Safety Through Connection, Part Two: Imagine a world without intimate partner violence

Alisha Somji, Abena Asare, and Lisa Fujie Parks

The following is part two in our guest blog series from our partners at Prevention Institute, Alisha Somji, Abena Asare, and Lisa Fujie Parks. Read the first part in this series: From McKinleyville to San Diego, five communities redefine intimate partner violence prevention:

Imagine a world where intimate partner violence doesn’t happen. What would that world look like? Drawing on practitioner and advocate wisdom and synthesizing research in 2015, Prevention Institute identified community conditions that are either underlying contributors to partner violence or protective factors that contribute to safe relationships. 

To address these factors, the five California collaboratives in the Safety through Connection program spent the last year planning, assessing and engaging their communities. These five collaboratives represent a range of California communities: The Center at McKinleyville (McKinleyville), Allies Against Violence (Oakland), Mujeres Poderosas Amorosas (Fresno County), LA Worker Center Network (Los Angeles), and the East African Men and Boys Collaborative (San Diego).  

The region’s inequitable access to opportunities that result in financial instability and hardship to meet basic human needs amongst minorities also plays a role in escalating anger and violence within the family.

All are experienced collaboratives with deep community knowledge, but little background in intimate partner violence prevention. They launched the Safety Through Connection project with an affirmation of their commitment to a culture of learning, safety, equity, and healing. They then developed a shared language around intimate partner violence and engaged their communities. They asked specific questions in their local assessments to determine where to focus their prevention strategies. Based on preliminary survey results, the emerging priorities appear to be norms and culture, economic security, mental health, and housing stability.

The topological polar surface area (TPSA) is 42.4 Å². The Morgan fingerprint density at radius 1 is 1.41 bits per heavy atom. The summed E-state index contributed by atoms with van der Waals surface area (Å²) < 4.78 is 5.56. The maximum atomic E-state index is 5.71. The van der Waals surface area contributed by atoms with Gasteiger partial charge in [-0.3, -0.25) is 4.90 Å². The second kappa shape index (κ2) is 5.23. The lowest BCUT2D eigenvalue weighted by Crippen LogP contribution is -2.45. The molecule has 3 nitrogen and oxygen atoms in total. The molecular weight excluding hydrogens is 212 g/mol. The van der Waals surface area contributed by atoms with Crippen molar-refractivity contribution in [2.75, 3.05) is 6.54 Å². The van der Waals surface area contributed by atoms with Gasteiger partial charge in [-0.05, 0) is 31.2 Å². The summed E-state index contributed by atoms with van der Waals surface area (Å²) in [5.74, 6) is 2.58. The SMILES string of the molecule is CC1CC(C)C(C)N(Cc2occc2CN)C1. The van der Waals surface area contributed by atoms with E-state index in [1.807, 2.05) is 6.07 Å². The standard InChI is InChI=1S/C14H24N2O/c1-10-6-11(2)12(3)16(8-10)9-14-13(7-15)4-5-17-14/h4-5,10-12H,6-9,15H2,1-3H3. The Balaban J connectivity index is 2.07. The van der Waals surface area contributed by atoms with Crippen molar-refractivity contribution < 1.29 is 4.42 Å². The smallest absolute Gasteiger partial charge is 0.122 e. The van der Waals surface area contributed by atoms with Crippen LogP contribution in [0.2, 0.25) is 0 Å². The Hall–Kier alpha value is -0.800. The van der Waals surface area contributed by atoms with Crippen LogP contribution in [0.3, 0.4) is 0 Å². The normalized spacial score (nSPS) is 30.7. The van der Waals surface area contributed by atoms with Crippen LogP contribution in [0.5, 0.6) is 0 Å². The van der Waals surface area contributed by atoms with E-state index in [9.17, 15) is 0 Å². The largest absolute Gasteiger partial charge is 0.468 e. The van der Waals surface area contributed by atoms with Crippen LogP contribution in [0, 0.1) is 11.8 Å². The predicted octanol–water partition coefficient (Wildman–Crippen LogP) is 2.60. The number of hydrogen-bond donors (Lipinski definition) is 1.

The Oakland collaborative shared that, “The region’s inequitable access to opportunities that result in financial instability and hardship to meet basic human needs amongst minorities also plays a role in escalating anger and violence within the family.” In San Diego, early survey results show broad acceptance of behaviors that encourage male dominance, a belief in male superiority, and limits on women’s decision-making power within the community served. These types of specific insights will guide the development of culturally-specific strategies to change community norms and environments for safe relationships.  

The power of collaboration

As they moved through the engagement, assessment and planning phases, the community partners have spoken to the value of working on this issue as a collaborative. A partner at the LA Workers Center Network shared that the Safety Through Connection program allows their network to see their members as more than workers and really focus on their wellbeing. She said, “[Safety Through Connection] aligns with our increasing efforts to value workers as whole people and connect our fight for economic justice with intimate partner violence prevention.”